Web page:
“Not included in the above collection, richly atmospheric, Lovecraft’s
account of the Miskatonic University’s doomed expedition to the
Antarctic is a clever scientific pastiche. Nothing like a geology
professor trying to describe strat that does not correspond to the
familiar nor a biologist describing fauna that should not exist. Even
though this story was written in the ‘30s, it wasn’t until the ‘50s that
the Russians discovered a vast mountain range buried under miles of ice
in the Antarctic. Prescient? Perhaps. There’s been talk of drilling to
explore the Gamburstevs; I would advise against that since things did
not go so well for Professor Lake and his party.”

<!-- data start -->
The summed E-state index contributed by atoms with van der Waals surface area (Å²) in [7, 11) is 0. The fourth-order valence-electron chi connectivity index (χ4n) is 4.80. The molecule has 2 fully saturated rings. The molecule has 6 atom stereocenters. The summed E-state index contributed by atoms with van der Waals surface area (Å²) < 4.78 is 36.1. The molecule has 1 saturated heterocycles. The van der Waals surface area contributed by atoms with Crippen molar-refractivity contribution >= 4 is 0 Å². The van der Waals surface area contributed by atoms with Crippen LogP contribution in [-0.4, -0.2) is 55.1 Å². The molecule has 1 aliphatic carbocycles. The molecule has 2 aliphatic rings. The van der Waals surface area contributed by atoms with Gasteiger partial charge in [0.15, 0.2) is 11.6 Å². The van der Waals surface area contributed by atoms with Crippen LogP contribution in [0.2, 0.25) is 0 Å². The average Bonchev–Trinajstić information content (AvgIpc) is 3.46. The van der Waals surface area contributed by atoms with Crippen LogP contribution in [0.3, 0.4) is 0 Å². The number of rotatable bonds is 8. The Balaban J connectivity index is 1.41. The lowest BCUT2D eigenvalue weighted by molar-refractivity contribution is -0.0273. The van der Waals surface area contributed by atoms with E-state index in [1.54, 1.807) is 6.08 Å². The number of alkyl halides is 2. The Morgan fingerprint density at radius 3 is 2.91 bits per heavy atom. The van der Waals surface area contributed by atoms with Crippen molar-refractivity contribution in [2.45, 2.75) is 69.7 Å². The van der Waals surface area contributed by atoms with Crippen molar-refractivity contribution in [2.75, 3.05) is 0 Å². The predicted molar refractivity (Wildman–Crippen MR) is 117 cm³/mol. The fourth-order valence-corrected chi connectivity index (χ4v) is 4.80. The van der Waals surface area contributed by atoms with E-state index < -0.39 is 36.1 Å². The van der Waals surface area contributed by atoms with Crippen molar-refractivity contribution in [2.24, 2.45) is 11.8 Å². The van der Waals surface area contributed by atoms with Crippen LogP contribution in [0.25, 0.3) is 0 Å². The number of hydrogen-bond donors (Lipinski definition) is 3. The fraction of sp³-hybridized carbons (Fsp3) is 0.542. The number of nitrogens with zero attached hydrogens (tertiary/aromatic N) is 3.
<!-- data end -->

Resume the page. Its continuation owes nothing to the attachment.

The story is recalled in a first-person perspective by the geologist William Dyer, a professor at Arkham's Miskatonic University, in the hope to prevent an important and much publicized scientific expedition to Antarctica. Throughout the course of his explanation, Dyer relates how he led a group of scholars from Miskatonic University on a previous expedition to Antarctica, during which they discovered ancient ruins and a dangerous secret, beyond a range of mountains higher than the Himalayas.
A small advance group, led by Professor Lake, discovers the remains of fourteen prehistoric life-forms, previously unknown to science, and also unidentifiable as either plants or animals. Six of the specimens have been badly damaged, while another eight have been preserved in pristine condition. The specimens' stratum places them far too early on the geologic time scale for the features of the specimens to have evolved. Some fossils of Cambrian age show signs of the use of tools to carve a specimen for food.